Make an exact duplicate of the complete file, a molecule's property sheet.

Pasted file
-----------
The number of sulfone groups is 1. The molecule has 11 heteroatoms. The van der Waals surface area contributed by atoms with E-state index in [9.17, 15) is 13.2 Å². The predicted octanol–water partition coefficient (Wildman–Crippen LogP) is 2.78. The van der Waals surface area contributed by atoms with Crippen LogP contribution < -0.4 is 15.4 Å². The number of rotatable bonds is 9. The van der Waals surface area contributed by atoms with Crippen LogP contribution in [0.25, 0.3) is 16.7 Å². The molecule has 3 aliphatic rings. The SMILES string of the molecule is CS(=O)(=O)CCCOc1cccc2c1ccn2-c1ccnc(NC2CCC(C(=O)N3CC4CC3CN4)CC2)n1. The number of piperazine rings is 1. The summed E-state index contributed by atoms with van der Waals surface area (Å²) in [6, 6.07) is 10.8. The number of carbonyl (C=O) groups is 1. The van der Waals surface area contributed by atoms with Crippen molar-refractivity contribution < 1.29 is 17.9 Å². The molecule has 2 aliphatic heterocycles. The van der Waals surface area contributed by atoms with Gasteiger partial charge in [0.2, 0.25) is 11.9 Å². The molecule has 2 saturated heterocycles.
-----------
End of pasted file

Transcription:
The number of sulfone groups is 1. The molecule has 11 heteroatoms. The van der Waals surface area contributed by atoms with E-state index in [9.17, 15) is 13.2 Å². The predicted octanol–water partition coefficient (Wildman–Crippen LogP) is 2.78. The van der Waals surface area contributed by atoms with Crippen LogP contribution < -0.4 is 15.4 Å². The number of rotatable bonds is 9. The van der Waals surface area contributed by atoms with Crippen LogP contribution in [0.25, 0.3) is 16.7 Å². The molecule has 3 aliphatic rings. The SMILES string of the molecule is CS(=O)(=O)CCCOc1cccc2c1ccn2-c1ccnc(NC2CCC(C(=O)N3CC4CC3CN4)CC2)n1. The number of piperazine rings is 1. The summed E-state index contributed by atoms with van der Waals surface area (Å²) in [6, 6.07) is 10.8. The number of carbonyl (C=O) groups is 1. The van der Waals surface area contributed by atoms with Crippen molar-refractivity contribution < 1.29 is 17.9 Å². The molecule has 2 aliphatic heterocycles. The van der Waals surface area contributed by atoms with Gasteiger partial charge in [0.2, 0.25) is 11.9 Å². The molecule has 2 saturated heterocycles.